Goodbye, Passwords: A New Login Standard Is Taking Over the Internet
Remembering thousands of passwords or using a cumbersome password manager could soon be a thing of the past, thanks to a rather awkwardly named new initiative called WebAuthn.
Don’t let your eyes glaze over just yet. The W3C and FIDO Alliance announced the new web standard this week, and it’s basically going to allow you to use your fingerprints or mobile device to log in online (sans passwords) pretty much anywhere. It’s safer, doesn’t require memorizing eight-digit passcodes and everyone’s gonna be doin’ it.
What is WebAuthn? It means “Web Authentication.” It’s a new official web standard that’ll allow you to easily use biometrics, mobile devices or FIDO security keys to verify your identity in lieu of passwords. Because a standard has been set, it’ll allow other sites, browsers and companies to jump onboard quickly.
What’s the W3C? The World Wide Web Consortium. Its 400+ member organizations are calling for unified technical standards and a more accessible (yet secure and private) web.
And what’s FIDO? Fast IDentity Online. Basically, the members of the FIDO Alliance want to get all your tech to forego passwords and utilize stronger, safer and simpler encryption and authentication methods. Like WebAuthn.
How does WebAuthn make things easier? Goodbye, hard-to-memorize passwords. Hello, fingerprint readers, cameras, FIDO security keys and personal mobile devices as your login.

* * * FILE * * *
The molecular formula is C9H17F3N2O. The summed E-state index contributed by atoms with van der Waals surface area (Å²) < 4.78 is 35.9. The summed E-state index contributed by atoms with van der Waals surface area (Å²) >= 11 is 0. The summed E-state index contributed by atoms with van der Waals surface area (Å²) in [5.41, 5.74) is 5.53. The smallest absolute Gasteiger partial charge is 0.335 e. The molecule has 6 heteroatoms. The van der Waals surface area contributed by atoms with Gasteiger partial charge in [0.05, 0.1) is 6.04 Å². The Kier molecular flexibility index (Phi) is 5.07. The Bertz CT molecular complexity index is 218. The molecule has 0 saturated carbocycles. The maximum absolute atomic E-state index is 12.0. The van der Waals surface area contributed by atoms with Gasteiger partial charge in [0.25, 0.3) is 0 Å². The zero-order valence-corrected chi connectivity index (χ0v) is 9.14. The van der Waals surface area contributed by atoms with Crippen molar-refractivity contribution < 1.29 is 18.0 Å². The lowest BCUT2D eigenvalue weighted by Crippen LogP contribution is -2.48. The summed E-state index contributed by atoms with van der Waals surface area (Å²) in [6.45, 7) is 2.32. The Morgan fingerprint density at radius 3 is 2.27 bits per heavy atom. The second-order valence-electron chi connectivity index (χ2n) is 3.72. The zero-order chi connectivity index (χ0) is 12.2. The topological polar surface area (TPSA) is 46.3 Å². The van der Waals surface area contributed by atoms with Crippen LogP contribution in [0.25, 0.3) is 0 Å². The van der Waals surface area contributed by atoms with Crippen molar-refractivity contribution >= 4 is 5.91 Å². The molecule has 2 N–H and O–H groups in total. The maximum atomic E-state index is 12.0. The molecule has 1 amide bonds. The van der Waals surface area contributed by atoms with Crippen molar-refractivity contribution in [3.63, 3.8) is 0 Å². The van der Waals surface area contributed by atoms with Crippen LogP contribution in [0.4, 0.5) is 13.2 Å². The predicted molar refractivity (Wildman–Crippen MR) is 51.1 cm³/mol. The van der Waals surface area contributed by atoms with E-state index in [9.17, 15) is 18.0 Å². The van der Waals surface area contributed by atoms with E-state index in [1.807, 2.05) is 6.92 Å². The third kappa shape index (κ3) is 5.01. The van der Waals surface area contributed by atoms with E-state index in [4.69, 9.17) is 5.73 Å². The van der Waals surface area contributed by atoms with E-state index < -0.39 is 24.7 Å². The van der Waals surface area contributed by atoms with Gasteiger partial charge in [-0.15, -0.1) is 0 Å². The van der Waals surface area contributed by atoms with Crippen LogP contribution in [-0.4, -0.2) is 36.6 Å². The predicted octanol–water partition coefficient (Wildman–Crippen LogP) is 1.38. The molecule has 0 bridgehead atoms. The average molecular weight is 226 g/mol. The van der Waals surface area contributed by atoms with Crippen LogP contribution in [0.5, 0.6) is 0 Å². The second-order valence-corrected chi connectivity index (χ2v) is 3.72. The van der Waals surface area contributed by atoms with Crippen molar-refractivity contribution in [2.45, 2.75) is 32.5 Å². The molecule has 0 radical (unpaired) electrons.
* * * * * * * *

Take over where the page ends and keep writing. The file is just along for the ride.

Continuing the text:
How does this makes things safer? Your encrypted password never leaves a user’s device and login credentials will be unique across every website, so no more phishing attacks or password theft. Also, FIDO keys are unique for each site, so nobody can track you as you browse.
Fun password facts shared by the W3C: Stolen, weak and default passwords are behind 81 percent of data breaches, and users spend nearly 11 hours per year entering or changing passwords. Those numbers are about to go WAY down.
Does this change my daily life? WebAuthn already has built-in support in popular browsers like Chrome, Firefox, Edge and Safari, as well as in operating systems such as Android and Windows 10 and services like Dropbox, Facebook, GitHub, Salesforce, Stripe and Twitter.
Do I still need a password manager? Given that it took took more than three years to get WebAuthn on the books (the standard was originally announced in November 2015), we’d say yes. Keep using Dashlane or 1Password until all your tech is utilizing WebAuthn (that’ll be a few years, and there will be inevitable holdouts), and stop using “password” as your password.